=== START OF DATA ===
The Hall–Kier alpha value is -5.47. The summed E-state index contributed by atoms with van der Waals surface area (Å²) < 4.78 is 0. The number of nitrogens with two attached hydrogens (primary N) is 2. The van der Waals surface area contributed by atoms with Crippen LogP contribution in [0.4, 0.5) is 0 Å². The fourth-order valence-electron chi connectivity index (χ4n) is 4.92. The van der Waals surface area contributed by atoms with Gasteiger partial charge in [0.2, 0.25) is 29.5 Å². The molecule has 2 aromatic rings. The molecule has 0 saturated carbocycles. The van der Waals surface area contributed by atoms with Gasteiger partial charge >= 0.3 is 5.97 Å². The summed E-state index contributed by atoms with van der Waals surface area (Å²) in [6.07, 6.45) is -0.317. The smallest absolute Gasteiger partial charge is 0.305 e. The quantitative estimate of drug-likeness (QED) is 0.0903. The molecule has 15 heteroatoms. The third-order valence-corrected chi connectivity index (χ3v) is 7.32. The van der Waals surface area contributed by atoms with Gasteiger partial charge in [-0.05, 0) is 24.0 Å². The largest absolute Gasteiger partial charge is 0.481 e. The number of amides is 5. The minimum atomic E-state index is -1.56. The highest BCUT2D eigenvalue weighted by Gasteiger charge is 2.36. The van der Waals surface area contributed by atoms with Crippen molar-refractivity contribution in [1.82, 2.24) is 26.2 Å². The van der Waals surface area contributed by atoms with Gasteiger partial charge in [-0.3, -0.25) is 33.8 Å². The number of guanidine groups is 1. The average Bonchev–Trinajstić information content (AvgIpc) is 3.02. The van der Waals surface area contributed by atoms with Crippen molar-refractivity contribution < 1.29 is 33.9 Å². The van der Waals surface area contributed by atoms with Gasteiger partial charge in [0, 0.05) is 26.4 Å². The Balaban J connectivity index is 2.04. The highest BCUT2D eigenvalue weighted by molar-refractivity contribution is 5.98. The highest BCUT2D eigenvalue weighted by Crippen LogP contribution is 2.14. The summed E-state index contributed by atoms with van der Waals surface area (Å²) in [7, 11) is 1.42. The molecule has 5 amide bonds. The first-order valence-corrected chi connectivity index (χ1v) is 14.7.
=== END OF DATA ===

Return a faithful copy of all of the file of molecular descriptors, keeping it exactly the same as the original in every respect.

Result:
The Hall–Kier alpha value is -5.47. The summed E-state index contributed by atoms with van der Waals surface area (Å²) < 4.78 is 0. The number of nitrogens with two attached hydrogens (primary N) is 2. The van der Waals surface area contributed by atoms with Crippen LogP contribution in [0.4, 0.5) is 0 Å². The fourth-order valence-electron chi connectivity index (χ4n) is 4.92. The van der Waals surface area contributed by atoms with Gasteiger partial charge in [0.2, 0.25) is 29.5 Å². The molecule has 2 aromatic rings. The molecule has 0 saturated carbocycles. The van der Waals surface area contributed by atoms with Gasteiger partial charge >= 0.3 is 5.97 Å². The summed E-state index contributed by atoms with van der Waals surface area (Å²) in [6.07, 6.45) is -0.317. The smallest absolute Gasteiger partial charge is 0.305 e. The quantitative estimate of drug-likeness (QED) is 0.0903. The molecule has 15 heteroatoms. The third-order valence-corrected chi connectivity index (χ3v) is 7.32. The van der Waals surface area contributed by atoms with Gasteiger partial charge in [-0.05, 0) is 24.0 Å². The largest absolute Gasteiger partial charge is 0.481 e. The number of amides is 5. The minimum atomic E-state index is -1.56. The highest BCUT2D eigenvalue weighted by Gasteiger charge is 2.36. The van der Waals surface area contributed by atoms with Crippen molar-refractivity contribution in [1.82, 2.24) is 26.2 Å². The van der Waals surface area contributed by atoms with Gasteiger partial charge in [-0.3, -0.25) is 33.8 Å². The number of guanidine groups is 1. The average Bonchev–Trinajstić information content (AvgIpc) is 3.02. The van der Waals surface area contributed by atoms with Crippen molar-refractivity contribution < 1.29 is 33.9 Å². The van der Waals surface area contributed by atoms with Gasteiger partial charge in [0, 0.05) is 26.4 Å². The Balaban J connectivity index is 2.04. The highest BCUT2D eigenvalue weighted by molar-refractivity contribution is 5.98. The highest BCUT2D eigenvalue weighted by Crippen LogP contribution is 2.14. The summed E-state index contributed by atoms with van der Waals surface area (Å²) in [7, 11) is 1.42. The molecule has 5 amide bonds. The first-order valence-corrected chi connectivity index (χ1v) is 14.7.